Tidy house, tidy mind: The mindfulness of cleaning

Clearing clutter can make you feel calmer. Scroll down to see read our tidying top tips to declutter your mind.

Updated

Person cleaning kitch worktop

Cleaning your home goes further than just dusting, laundry and stain removal. A clean and tidy home can help you relax and think more clearly - tidy house, tidy mind.

Even the process of cleaning can give you time to mull over challenges you’re facing and provide a therapeutic release of tension. So, why not give it a go? In this guide, we offer tips on how to declutter your mind (and life) by getting your home in order. It’s win-win.

Don't do everything at once, this could cause you to become unnecessarilys stressed. Instead, break up your day or week into managable cleaning chunks .

How to declutter your life in three easy steps

1. Sort out your wardrobe

Sometimes sorting out a particular area of your house or life can bring a bit of mental calm. You feel more in control and it gives you the confidence to tackle other areas.

Start by taking everything out and giving your closet a good scrubbing. It’s surprising how much dirt and dust can build up in the corners. Then, only put back in those things you wear often. If you’re not sure what items these are, try turning all your hangers to face one way. Then, each time you wear something, hang it back up with the hanger facing the other way.

Anything still facing the original direction after 6 months can be donated to charity or sold. Not only will this clear your home, but it will also help you to benefit others. You may even find getting rid of old clothes helps to break some of the emotional ties you have to specific items – clean home, clean mind.

Read our article on how to donate clothes to charity for more tips on clearing out your clothes.

2. Manage your garden: How to tidy up weeds

While everyone loves a tidy house there’s something particularly satisfying about decluttering your garden. The best way to start is by eradicating weeds: don thick gloves and pull out any plants that are growing where they shouldn’t.

It’s extremely satisfying to see the finished project of a neat and well-kept garden but gardening also gets you out in the fresh air and amongst nature which can help you feel calmer and more relaxed.

Once you’ve tackled the weeds, set yourself on bigger challenges. Our articles on how to clean garden furniture and how to clean greenhouses can help with the basics but we also have tips on reducing food waste by making your own compost. What better way to give back to nature?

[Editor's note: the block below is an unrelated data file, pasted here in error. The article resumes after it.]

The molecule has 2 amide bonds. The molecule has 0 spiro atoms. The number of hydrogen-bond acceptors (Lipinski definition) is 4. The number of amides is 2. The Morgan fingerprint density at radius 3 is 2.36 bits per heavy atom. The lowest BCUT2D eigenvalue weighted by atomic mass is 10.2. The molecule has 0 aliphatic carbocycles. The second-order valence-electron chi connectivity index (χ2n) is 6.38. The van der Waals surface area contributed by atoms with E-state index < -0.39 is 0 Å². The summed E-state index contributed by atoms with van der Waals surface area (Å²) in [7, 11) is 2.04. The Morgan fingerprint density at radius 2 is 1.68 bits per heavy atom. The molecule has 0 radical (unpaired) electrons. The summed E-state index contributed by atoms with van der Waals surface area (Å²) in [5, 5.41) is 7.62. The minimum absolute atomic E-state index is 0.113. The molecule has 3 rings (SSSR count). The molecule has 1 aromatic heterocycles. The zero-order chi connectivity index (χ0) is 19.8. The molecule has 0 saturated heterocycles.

3. Declutter your mind with a relaxing home

If you’ve sorted out a clean house, a clean mind is the next step. This might sound a bit more complicated but there are lots of ways to have a bit of a mental clean out.

First, consider how you can make your home more relaxing. Can you create a quiet area where you can rest after a long day? Would adding a few softly lit, battery-operated candles to bath time help you achieve a spa-like serenity? You may be surprised at what a difference this can make.

If you feel you still need more then why not try mindfulness: a form of guided meditation. There are plenty of specialist apps that can guide you through the exercises involved in this practice, many of which focus on common themes to help you address specific needs.

Can cleaning be therapeutic?

There’s a lot of truth to the old adage: clean room, clean mind. If you’re feeling overwhelmed, try and regain some order by sorting out an area of your house. It’s satisfying to see your success and can remind you that everything in life is manageable if you take it one step at a time.

Key steps

Want to know how to declutter your life? Here are a few quick steps

  1. Give the house a quick sweep with a bin liner and throw out obvious rubbish or clutter.
  2. Tackle the whole home in stages. Aim to fully declutter and clean one room each day or week, depending on your schedule and remembering to leave time for rest.
  3. Try mindfulness apps and meditation to help you bring other relaxing influences into your home.

Originally published